North American Journal of Medical Sciences

: 2012  |  Volume : 4  |  Issue : 1  |  Page : 1--8

Collagen IV in normal skin and in pathological processes

Ana Maria Abreu-Velez, Michael S Howard 
 Georgia Dermatopathology Associates, Atlanta, Georgia, USA

Correspondence Address:
Ana Maria Abreu-Velez
Georgia Dermatopathology Associates, 1534 North Decatur Road, NE; Suite 206, Atlanta, GA 30307-1000


Context: Type IV collagen is a type of collagen found primarily in the skin within the basement membrane zone. The type IV collagen C4 domain at the C-terminus is not removed in post-translational processing, and the fibers are thus link head-to-head, rather than in a parallel fashion. Also, type IV collagen lacks a glycine in every third amino-acid residue necessary for the tight collagen helix. Thus, the overall collagen-IV conformation is structurally more pliable and kinked, relative to other collagen subtypes. These structural features allow collagen IV to form sheets, which is the primary structural form found in the cutaneous basal lamina. There are six human genes associated with collagen IV, specifically COL4A1, COL4A2, COL4A3, COL4A4, COL4A5 and COL4A6. The aim of this review is to highlight the significance of this protein in normal skin, and in selected diseases. Results: The alpha 3 protein constituent of type IV collagen is thought to be the antigen implicated in Goodpasture«SQ»s syndrome, wherein the immune system attacks the basement membranes of the renal glomeruli and pulmonary alveoli. In addition, mutations to the genes coding for type IV collagen lead to the Alport syndrome. Furthermore, autoantibodies directed against denatured human type IV collagen have been described in rheumatoid arthritis, scleroderma, and SLE. Structural studies of collagen IV have been utilized to differentiate between subepidermal blistering diseases, including bullous pemphigoid, acquired epidermolysis bullosa, anti-epiligrin cicatricial pemphigoid, and bullous lupus erythematosus. Collagen IV is also of importance in wound healing and in embryogenesis. Conclusions: Pathological studies have demonstrated that minor structural differences in collagen IV can lead to distinct, clinically different diseases.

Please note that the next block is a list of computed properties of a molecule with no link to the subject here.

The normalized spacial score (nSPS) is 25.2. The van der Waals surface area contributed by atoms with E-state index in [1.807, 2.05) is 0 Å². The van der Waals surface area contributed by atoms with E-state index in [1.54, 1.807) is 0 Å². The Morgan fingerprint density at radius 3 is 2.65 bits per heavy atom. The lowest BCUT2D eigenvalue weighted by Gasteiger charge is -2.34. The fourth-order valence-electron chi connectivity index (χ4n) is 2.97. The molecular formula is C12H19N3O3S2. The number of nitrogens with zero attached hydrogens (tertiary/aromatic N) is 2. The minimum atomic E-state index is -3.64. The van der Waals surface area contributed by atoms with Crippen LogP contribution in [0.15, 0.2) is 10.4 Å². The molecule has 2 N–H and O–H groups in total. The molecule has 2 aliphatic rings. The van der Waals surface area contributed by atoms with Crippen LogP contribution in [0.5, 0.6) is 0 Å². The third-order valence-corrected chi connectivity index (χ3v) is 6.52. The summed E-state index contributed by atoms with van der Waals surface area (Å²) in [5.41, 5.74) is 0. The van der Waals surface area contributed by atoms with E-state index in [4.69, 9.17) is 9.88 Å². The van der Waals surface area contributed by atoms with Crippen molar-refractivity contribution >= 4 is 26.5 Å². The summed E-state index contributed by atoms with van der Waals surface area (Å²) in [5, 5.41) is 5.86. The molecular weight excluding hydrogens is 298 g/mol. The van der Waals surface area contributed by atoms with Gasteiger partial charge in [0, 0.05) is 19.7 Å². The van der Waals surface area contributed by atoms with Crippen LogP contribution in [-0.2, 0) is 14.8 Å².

How to cite this article:
Abreu-Velez AM, Howard MS. Collagen IV in normal skin and in pathological processes.North Am J Med Sci 2012;4:1-8

How to cite this URL:
Abreu-Velez AM, Howard MS. Collagen IV in normal skin and in pathological processes. North Am J Med Sci [serial online] 2012 [cited 2022 Jun 29 ];4:1-8
Available from:

Full Text


Collagen IV is the primary collagen found in the extracellular basement membranes separating a variety of epithelial and endothelial cells. It is a major component of the dermal-epidermal junction, where it is mostly found in the lamina densa. Collagen IV is a heterotrimeric molecule containing two α1 -like and one α2 -like genes. Multiples diseases have been associated with the molecule, including Alport and Goodpasture's syndrome, as well as several rheumatological and dermatological diseases including, acquired epidermolysis bullosa.

 Type IV Collagen